When we were young, my parents would take us on long winter road trips to Red Mountain and Silver Star. We didn’t do much as a family, but we skied.
The five of us would cram into our Toyota Turcel, packed to the hilt with equipment, clothes, blankets, pillows, and enough mandarin oranges to stave off scurvy for one hundred years. These trips also marked the yearly détente in my parents’ hard-lined approach to all things junk food, and over the course of the drive, my sisters and I would patiently await our gifts: a big bag of plain Ms. Vicky’s potato chips, Turtles chocolates, and homemade gingerbread cookies.
If heaven could be defined.
Other than the lingering smell of sea salt and a constantly queasy tummy (as the middle child I was forced to endure the middle seat), the thing I remember most about these trips is the music.
The wonderful music.
My family I would listen to tapes and tapes and tapes of Bruce Springsteen, Neil Young, and The Beatles. The Rankin Family and Stan Rogers. Boney M and Enya. Our tastes were eclectic as they were magic.
Because with so little to define us, they did just that.
I campaigned constantly for The Commitments Soundtrack, but my musical candidate was a consummate loser to Leonard Cohen. And every time I lost, I would beg the powers that were to “please.”
Please stop playing Leonard Cohen.
Unfortunately, they didn’t, and I suffered in silence.
I hated how his songs were too much. Couldn’t stand the way they made me feel. Drained of all emotion, and yet somehow still full to bursting. Slightly sweaty. Squirmy and shirty. Filled with a restlessness. An energy that was only exacerbated by the car’s hot and cramped quarters.
It was music that made me want to run away.
The only song that I could stand was “I’m Your Man.” I liked the synthy keyboards and the other moody instruments that, try as I might, I could never place. How it was more spoken word than song. The slow raspy voice. I liked how it had an immediate and sobering effect on my fellow passengers, forcing us all to pause.
To stop our frenzied fights. Breath life into our suffocating silences.
It made me feel warm. Cozy. I imagined dancing, slowly, as a grown-up.
But after grade seven we stopped going on ski trips.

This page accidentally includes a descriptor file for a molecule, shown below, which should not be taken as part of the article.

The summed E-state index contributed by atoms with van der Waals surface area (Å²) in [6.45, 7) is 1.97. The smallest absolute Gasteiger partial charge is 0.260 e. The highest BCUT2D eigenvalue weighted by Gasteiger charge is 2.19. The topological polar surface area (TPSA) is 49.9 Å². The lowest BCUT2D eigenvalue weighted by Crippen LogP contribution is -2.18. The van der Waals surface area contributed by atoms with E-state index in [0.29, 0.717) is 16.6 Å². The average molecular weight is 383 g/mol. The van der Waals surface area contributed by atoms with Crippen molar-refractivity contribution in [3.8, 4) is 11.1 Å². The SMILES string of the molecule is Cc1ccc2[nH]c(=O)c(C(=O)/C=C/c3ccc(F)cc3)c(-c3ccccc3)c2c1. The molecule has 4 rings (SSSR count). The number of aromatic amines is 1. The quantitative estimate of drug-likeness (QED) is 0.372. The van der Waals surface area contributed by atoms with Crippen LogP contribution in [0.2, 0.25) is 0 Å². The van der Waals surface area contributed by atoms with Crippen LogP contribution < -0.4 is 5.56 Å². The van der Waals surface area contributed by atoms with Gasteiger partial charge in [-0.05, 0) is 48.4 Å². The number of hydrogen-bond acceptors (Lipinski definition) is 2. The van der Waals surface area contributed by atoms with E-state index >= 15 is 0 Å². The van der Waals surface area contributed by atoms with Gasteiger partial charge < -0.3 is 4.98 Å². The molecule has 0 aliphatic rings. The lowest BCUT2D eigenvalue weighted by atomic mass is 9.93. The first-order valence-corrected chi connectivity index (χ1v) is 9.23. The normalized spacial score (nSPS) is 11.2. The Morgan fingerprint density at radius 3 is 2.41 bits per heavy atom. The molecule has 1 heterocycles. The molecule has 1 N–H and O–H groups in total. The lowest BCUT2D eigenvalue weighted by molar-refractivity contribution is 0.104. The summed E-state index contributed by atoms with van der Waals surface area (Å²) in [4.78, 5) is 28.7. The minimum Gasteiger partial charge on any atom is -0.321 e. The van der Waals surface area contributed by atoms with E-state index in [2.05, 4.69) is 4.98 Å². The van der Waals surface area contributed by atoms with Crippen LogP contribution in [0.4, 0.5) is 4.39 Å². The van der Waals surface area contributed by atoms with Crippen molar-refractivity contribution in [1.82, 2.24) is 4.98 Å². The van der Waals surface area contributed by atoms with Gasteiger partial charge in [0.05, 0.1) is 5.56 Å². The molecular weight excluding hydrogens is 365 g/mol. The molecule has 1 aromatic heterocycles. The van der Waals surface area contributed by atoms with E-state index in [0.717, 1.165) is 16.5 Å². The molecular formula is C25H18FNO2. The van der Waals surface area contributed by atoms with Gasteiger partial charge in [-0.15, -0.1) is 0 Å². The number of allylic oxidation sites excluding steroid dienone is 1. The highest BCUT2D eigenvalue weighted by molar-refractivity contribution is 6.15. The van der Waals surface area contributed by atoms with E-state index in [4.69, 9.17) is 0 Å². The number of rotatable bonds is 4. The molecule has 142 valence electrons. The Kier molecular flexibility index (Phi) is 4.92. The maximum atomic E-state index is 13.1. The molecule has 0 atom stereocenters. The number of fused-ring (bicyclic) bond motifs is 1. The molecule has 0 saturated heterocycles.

After grade ten my parents divorced.
And I don’t know when I stopped listening to Leonard Cohen. I didn’t even think about him until after I started dating Marc.
We were up at his own parents’ cabin on the Sunshine Coast and we were looking through their record collection. We were trying to decide what to play next. We were slightly drunk and eating peanut butter sandwiches.
“We need something that we can dance too,” I said.
He pulled out Songs of Love and Hate.
“Not Leonard Cohen,” I heard myself say. I didn’t even stop looking through the other albums. “I hate him.”
Marc looked at me dumbfounded. “No one hates Leonard Cohen.”
“I do,” I said. “We used to listen to him all of the time on road trips. He’s depressing.”
Marc looked me in my eyes. Long and hard. And then he put the album away. “Okay,” he said. “We can play something else.”
And we did.
For years and years, we always played something else.
The Faces. Cat Stevens. Bob Dylan.
In the spring of 2010, I defended my thesis and bid adieu to graduate school. Marc and I celebrated on the Coast. Driving along the highway, I closed my eyes to the late afternoon sunfall. It felt like, for the first time in my entire life, I was no longer worried about school.
The next morning, I crawled out of bed and, alone, slid into the quiet of the house.
I tiptoed to the record player. Paused. Took out Songs of Love and Hate.
I held the cover lightly in my hands. Stared at the cover. Turned it over. Took out the record and placed it over the spindle. Set the needle.